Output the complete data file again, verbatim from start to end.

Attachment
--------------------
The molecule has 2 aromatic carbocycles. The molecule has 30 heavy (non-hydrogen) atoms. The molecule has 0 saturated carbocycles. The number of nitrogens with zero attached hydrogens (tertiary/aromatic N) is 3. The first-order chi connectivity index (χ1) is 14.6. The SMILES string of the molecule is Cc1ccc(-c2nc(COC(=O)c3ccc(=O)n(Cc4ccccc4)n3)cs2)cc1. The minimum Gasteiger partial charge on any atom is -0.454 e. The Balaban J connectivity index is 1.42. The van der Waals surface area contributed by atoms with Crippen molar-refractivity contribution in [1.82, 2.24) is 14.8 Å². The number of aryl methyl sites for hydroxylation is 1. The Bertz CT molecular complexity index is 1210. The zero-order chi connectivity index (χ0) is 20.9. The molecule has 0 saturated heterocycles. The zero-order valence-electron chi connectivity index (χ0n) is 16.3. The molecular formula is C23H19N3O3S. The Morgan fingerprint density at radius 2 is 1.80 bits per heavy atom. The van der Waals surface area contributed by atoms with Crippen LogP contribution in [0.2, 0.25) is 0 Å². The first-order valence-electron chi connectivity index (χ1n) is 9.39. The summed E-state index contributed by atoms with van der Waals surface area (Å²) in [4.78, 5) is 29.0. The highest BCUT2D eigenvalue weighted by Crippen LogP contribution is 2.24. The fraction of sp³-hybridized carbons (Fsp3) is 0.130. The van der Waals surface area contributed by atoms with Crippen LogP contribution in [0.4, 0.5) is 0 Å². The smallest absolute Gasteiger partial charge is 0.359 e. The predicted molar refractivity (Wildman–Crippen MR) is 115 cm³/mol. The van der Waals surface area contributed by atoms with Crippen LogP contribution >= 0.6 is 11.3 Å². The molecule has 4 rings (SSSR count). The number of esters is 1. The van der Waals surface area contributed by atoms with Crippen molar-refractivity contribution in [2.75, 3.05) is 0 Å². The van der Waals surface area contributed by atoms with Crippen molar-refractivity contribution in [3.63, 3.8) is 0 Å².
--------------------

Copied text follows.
The molecule has 2 aromatic carbocycles. The molecule has 30 heavy (non-hydrogen) atoms. The molecule has 0 saturated carbocycles. The number of nitrogens with zero attached hydrogens (tertiary/aromatic N) is 3. The first-order chi connectivity index (χ1) is 14.6. The SMILES string of the molecule is Cc1ccc(-c2nc(COC(=O)c3ccc(=O)n(Cc4ccccc4)n3)cs2)cc1. The minimum Gasteiger partial charge on any atom is -0.454 e. The Balaban J connectivity index is 1.42. The van der Waals surface area contributed by atoms with Crippen molar-refractivity contribution in [1.82, 2.24) is 14.8 Å². The number of aryl methyl sites for hydroxylation is 1. The Bertz CT molecular complexity index is 1210. The zero-order chi connectivity index (χ0) is 20.9. The molecule has 0 saturated heterocycles. The zero-order valence-electron chi connectivity index (χ0n) is 16.3. The molecular formula is C23H19N3O3S. The Morgan fingerprint density at radius 2 is 1.80 bits per heavy atom. The van der Waals surface area contributed by atoms with Crippen LogP contribution in [0.2, 0.25) is 0 Å². The first-order valence-electron chi connectivity index (χ1n) is 9.39. The summed E-state index contributed by atoms with van der Waals surface area (Å²) in [4.78, 5) is 29.0. The highest BCUT2D eigenvalue weighted by Crippen LogP contribution is 2.24. The fraction of sp³-hybridized carbons (Fsp3) is 0.130. The van der Waals surface area contributed by atoms with Crippen LogP contribution in [0.4, 0.5) is 0 Å². The smallest absolute Gasteiger partial charge is 0.359 e. The predicted molar refractivity (Wildman–Crippen MR) is 115 cm³/mol. The van der Waals surface area contributed by atoms with Crippen LogP contribution >= 0.6 is 11.3 Å². The molecule has 4 rings (SSSR count). The number of esters is 1. The van der Waals surface area contributed by atoms with Crippen molar-refractivity contribution in [2.75, 3.05) is 0 Å². The van der Waals surface area contributed by atoms with Crippen molar-refractivity contribution in [3.63, 3.8) is 0 Å².